Looking at this qest ion in every light in which it may be considered, we repeat the expression of our opinion that the Public Land Strip, west of the 100th meridian, bounded on the south by Texas, on the west by New Mexico, and on the north by Colorado and Kansas, was annexed by the act of 1889 to the eastern district of Texas for such judicial purposes as by that act appertained to the court held at Paris in that district.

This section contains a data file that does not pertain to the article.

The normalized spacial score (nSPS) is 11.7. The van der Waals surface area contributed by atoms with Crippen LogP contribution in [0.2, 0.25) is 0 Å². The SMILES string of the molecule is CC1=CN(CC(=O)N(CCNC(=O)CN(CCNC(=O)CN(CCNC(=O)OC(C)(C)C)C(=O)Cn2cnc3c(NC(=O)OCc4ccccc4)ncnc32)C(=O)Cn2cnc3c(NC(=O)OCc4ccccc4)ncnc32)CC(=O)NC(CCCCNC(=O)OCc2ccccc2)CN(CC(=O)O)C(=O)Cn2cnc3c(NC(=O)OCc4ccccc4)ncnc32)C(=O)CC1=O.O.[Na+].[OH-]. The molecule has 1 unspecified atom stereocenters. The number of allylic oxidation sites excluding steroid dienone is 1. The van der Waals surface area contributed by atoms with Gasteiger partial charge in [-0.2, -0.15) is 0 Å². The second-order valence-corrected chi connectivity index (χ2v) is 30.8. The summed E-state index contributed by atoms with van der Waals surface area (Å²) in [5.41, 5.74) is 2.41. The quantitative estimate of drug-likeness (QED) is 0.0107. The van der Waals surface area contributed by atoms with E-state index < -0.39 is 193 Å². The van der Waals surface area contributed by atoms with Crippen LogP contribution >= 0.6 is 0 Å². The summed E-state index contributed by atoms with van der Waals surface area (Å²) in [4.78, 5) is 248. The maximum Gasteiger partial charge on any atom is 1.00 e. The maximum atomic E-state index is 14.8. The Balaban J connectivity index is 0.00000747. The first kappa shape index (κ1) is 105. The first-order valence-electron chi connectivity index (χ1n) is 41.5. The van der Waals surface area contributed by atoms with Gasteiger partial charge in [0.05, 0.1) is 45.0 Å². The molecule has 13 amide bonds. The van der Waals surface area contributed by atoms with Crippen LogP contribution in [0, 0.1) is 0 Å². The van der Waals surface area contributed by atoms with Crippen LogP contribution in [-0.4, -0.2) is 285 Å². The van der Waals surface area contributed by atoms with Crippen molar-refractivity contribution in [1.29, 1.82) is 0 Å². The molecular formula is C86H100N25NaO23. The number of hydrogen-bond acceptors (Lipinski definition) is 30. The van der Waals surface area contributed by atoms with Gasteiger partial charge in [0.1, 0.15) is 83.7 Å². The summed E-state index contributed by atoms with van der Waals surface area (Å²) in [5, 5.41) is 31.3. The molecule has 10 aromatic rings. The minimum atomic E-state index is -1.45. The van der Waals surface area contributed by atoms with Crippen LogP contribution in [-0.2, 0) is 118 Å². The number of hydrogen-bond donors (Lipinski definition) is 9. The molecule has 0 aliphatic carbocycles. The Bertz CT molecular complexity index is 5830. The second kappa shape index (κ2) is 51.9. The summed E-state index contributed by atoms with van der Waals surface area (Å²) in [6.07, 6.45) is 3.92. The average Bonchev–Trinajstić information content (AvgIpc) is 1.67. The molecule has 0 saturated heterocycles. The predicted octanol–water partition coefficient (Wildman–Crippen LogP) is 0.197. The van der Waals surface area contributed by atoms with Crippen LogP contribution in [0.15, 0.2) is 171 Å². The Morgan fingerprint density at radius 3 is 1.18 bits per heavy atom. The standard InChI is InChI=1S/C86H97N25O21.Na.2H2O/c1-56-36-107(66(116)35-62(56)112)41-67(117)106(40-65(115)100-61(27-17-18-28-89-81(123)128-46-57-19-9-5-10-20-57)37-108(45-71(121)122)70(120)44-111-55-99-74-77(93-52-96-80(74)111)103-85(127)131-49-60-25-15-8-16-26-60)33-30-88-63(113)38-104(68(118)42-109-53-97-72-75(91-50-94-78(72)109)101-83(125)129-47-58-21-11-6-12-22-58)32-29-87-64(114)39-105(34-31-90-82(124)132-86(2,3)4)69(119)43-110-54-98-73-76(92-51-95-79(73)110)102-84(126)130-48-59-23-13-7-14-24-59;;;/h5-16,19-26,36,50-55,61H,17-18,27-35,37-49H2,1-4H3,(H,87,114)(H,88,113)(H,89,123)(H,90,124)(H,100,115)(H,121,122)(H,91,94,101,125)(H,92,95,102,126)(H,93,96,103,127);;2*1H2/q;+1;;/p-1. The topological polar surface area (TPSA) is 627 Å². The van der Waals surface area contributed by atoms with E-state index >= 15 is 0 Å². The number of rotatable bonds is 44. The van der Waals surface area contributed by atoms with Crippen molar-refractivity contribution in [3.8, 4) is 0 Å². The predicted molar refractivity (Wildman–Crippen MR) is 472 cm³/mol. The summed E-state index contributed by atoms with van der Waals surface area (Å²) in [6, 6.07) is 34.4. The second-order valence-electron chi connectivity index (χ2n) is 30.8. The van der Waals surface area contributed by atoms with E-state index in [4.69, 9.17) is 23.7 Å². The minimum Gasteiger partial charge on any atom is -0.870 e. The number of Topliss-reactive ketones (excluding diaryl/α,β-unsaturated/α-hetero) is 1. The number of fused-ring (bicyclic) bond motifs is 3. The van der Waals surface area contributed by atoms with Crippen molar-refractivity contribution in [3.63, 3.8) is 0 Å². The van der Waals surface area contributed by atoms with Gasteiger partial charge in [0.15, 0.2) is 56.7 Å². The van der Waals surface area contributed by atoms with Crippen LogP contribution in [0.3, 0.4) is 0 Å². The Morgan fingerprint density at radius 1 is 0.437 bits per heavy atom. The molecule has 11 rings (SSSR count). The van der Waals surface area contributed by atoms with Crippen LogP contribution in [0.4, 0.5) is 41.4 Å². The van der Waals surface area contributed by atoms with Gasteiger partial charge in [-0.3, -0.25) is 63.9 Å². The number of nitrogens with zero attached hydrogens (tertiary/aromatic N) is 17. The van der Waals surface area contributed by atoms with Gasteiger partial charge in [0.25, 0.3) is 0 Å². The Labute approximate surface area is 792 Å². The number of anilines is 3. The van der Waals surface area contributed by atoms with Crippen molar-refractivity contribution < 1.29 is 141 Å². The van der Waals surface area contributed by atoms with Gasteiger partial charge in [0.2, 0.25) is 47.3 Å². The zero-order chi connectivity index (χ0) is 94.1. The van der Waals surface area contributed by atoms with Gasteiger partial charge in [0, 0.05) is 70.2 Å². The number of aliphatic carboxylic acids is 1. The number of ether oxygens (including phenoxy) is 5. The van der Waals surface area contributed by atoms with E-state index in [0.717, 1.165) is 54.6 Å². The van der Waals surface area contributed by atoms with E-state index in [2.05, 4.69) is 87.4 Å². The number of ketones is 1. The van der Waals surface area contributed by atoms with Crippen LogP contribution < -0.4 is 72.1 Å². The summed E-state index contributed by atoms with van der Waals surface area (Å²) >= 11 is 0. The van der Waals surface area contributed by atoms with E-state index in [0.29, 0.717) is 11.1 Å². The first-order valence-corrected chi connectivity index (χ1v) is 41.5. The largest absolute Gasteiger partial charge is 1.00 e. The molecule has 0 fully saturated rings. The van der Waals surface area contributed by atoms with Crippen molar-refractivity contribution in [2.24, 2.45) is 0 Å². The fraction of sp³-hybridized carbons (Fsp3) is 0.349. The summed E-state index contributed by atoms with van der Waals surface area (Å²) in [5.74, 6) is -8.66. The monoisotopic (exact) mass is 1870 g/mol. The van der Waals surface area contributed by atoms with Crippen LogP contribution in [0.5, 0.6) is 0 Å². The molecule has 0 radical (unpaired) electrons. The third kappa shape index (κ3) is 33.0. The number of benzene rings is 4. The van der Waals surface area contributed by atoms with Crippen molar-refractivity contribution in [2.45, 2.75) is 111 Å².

Was it competent for the court below to try the defendants for the offense of murder committed prior to the passage of the act of 1889? We do not doubt that congrees intended to confer upon that court jurisdiction to try such cases. By the express words of the act, the courts to be held at Paris, Tex., were given exclusive original jurisdiction of 'all offenses committed against the laws of the United States' within that part of the Indian Territory attached to the eastern judicial district of Texas, of which jurisdiction was not given, by the same act, to the court established for that territory. The only exception made is in the proviso to the eighteenth section, declaring, among other things, that no prosecution commenced before the passage of the act should be in any way affected by its provisions. This, in connection with the previous part of the same section, defining the jurisdiction of the court below, necessarily imports that, where no prosecution had been commenced, it should have authority to try all offenses, punishable by death or imprisonment at hard labor, committed, no matter when, within the new territory over which its jurisdiction was extended. No other interpretation can be reasonably given to the act. If the Public Land Strip was placed by the act of 1883 in the northern district of Texas, or if the defendants, having been apprehended in Kansas, were amenable, prior to the act of 1889, to the district court in that state, the jurisdiction of the United States court of neither of those districts had attached, by the commencement of a prosecution, before that strip was annexed to the eastern district of Texas. In so interpreting the act of congress, we do not infringe the settled rule that courts uniformly refuse to give to statutes a retrospective operation, where rights previously vested are injuriously affected, unless compelled to do so by language so clear and positive as to leave no room to doubt that such was the intention of the legislature. U. S. v. Heth, 3 Cranch, 399, 413; Chew Heong v. U.S., 112 U.S. 536, 559, 5 Sup. Ct. Rep. 255. The saving of only pending prosecutions shows that congress did not except any offense against the United States of which the court below was given jurisdiction.